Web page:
I also became pretty creative about what I did at the shelter. Because there were so many volunteers (which, of course, was a good thing), there were some shifts where I had nothing to do. So it was on me to come up with a lot of different tasks to do to make things run smoothly. I began weeding the garden to help maintain the appearance of the shelter. I even created signs pointing out where the dirty laundry was supposed to go and warning clients to not bring food into the children’s playroom.
This skill has stuck with me in my current job. If I’m bored, I look for new ways to lighten the load and help make my boss’ life easier. I’ve had more opportunities at work as a result, and I love having a diverse range of activities to do.
4. No job is beneath me
Here’s how one volunteer put it: “We get out of the way so the employees can do what they were trained to do.”
In other words, if there’s a tedious task that’s come up, that’s what the volunteer is there for. The employees are trained for bigger tasks, and helping clients assimilate into a new life at the shelter is of the highest importance.
I did a lot of different things: I defrosted a freezer, vacuumed all over, sorted through piles of donations, made beds and prepared rooms for future clients, played with children, watered plants, weeded the garden, and listened to clients who needed to talk with someone while the employees were occupied with helping other clients.
It never bothered me to do any of these things; in fact, it was a nice change from sitting at a desk all day. There were some days where I played with the clients’ children and felt like a hero. There were other days where I just vacuumed and organized the blankets and pillows and sheets and that was it. But I knew that the employees would’ve been stressed out if they didn’t have anyone to help them, and volunteers helped keep the shelter running smoothly.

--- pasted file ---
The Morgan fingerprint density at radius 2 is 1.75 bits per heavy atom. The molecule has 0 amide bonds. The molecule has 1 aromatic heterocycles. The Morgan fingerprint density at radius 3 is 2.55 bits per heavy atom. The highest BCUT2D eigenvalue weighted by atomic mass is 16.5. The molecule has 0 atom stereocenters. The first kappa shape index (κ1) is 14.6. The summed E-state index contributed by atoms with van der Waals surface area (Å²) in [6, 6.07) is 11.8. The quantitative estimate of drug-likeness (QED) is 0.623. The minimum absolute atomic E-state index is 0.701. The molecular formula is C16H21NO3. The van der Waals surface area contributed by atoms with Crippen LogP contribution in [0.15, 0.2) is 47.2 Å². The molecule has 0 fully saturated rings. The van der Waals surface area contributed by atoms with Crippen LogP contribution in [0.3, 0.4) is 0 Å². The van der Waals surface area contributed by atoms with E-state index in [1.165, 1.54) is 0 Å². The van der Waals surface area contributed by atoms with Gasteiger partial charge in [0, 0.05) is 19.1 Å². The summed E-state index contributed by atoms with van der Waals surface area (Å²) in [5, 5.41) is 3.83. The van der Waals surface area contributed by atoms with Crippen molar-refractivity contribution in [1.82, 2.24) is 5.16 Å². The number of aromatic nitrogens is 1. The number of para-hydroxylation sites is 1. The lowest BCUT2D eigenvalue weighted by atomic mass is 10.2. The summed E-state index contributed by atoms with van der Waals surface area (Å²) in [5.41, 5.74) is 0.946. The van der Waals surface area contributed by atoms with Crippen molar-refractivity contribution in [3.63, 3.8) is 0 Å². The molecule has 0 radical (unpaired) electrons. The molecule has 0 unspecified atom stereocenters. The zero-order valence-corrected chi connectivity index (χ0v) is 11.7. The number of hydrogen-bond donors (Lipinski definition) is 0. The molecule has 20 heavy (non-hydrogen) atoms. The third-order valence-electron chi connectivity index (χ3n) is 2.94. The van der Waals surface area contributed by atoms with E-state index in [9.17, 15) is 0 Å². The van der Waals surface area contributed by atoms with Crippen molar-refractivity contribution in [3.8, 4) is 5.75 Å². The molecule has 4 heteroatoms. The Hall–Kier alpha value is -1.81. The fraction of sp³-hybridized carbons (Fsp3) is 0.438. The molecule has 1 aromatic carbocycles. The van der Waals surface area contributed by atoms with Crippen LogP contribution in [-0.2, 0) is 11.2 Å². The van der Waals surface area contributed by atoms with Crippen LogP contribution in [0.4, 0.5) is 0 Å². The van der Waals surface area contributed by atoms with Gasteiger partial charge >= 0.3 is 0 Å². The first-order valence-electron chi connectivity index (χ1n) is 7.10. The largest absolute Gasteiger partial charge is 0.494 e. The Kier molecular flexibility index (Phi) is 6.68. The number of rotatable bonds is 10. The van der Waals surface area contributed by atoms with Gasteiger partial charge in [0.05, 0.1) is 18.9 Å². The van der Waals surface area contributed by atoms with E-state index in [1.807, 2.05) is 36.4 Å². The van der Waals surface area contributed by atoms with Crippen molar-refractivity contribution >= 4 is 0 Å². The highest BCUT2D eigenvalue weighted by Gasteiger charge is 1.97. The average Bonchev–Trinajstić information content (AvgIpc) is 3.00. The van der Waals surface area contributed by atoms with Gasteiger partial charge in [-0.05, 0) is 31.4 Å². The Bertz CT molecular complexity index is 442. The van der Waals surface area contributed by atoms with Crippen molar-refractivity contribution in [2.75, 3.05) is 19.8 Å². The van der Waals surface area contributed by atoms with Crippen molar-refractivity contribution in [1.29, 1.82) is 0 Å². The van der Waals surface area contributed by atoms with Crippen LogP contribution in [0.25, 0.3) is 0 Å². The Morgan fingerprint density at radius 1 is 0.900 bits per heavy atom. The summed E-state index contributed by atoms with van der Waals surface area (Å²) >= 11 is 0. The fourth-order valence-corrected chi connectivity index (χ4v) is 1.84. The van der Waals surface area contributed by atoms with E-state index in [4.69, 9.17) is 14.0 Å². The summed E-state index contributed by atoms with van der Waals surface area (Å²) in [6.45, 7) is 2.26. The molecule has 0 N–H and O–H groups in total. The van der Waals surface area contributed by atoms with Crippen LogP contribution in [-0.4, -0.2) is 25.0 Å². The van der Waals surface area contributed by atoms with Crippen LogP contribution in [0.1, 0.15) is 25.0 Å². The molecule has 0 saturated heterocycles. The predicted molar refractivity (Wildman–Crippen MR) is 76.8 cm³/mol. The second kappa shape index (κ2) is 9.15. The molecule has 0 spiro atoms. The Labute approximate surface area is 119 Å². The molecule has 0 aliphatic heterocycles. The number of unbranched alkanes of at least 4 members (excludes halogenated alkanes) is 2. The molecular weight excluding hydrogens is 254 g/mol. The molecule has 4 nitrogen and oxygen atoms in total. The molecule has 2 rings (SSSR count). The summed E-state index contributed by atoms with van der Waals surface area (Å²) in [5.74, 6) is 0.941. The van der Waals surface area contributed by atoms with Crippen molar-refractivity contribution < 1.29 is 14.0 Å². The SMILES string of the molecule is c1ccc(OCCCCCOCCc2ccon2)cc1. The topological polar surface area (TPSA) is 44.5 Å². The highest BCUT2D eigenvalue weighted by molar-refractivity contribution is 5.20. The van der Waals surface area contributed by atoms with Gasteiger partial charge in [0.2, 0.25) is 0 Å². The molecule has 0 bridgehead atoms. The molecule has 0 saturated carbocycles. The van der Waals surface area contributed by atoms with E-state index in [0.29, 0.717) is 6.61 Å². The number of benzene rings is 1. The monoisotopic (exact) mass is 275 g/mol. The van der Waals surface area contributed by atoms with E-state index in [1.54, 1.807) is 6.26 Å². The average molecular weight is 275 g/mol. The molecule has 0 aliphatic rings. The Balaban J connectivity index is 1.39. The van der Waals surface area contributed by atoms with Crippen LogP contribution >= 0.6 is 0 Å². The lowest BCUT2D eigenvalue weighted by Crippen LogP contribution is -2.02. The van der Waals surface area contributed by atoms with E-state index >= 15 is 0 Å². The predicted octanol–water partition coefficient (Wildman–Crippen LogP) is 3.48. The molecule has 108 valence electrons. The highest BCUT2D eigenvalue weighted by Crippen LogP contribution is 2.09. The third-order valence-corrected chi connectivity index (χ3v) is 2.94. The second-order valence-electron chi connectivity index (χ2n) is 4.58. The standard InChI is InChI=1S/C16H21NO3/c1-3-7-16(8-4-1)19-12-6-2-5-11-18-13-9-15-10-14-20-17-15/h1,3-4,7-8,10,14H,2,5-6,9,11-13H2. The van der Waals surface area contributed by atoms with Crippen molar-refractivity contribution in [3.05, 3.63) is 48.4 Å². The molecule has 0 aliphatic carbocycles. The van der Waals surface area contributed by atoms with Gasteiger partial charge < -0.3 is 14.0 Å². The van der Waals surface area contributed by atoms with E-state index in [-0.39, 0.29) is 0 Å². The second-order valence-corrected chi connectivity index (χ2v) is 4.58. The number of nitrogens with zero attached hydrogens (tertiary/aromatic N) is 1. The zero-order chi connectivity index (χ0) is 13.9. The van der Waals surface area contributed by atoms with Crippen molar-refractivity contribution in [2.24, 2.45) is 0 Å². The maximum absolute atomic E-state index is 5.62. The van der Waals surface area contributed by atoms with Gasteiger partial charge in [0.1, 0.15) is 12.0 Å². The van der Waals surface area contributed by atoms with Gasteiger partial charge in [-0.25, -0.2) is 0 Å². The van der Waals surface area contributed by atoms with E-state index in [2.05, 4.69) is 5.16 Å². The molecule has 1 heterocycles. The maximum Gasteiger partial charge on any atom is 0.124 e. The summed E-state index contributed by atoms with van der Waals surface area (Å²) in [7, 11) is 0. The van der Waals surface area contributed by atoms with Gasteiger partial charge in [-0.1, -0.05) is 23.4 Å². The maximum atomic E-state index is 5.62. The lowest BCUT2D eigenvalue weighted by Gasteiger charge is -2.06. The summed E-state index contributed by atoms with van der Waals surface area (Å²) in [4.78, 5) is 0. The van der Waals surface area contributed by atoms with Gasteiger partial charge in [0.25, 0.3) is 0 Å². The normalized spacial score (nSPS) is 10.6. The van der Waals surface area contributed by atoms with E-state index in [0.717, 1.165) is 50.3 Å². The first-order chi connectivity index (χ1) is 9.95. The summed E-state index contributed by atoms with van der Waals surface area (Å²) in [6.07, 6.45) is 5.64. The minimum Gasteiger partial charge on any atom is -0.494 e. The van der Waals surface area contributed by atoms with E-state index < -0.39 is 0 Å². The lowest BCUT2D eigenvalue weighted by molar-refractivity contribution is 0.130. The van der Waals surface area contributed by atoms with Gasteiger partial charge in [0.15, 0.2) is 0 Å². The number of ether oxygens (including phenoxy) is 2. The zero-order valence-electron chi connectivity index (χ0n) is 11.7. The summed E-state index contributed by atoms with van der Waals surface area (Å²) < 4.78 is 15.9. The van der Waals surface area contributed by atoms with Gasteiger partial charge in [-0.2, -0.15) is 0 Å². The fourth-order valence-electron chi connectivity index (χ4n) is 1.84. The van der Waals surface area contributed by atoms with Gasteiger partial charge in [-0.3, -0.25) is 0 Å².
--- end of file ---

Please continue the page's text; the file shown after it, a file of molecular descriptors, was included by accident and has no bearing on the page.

5. I have a greater understanding of the needs of shelters
This shelter was, thankfully, stocked to the brim with donations. We were constantly receiving donations, and we would sort through new piles almost daily. The clients would then get to pick what they liked, and whatever was leftover would get shuffled off to the next shelter or thrift store.
There’s a reason it’s generally recommended to donate money to non-profits and shelters. While donating your old stuff is fantastic and necessary, it can make things more crowded and take up valuable space. However, if that’s all you can donate, then, by all means, donate your old clothes. Donate those toys your child doesn’t play with anymore, and if you’d like, donate some new stuff, too. Everyone loves having nice new things.
I recommend volunteering to everyone, but that doesn’t mean you have to do it at a shelter. It’s harrowing and heartbreaking to see the more violent side of life that people live. The nice thing is that there are many ways to do good: tutoring, volunteering with animals, helping people with disabilities, or donating to charities you believe in. The possibilities are endless. The best part? You’ll always get so much in return for what you give.
Liesl Hammer is a writer and editor who likes to try new and scary things and writes about it on her blog, Everything Amateur.
Image via Unsplash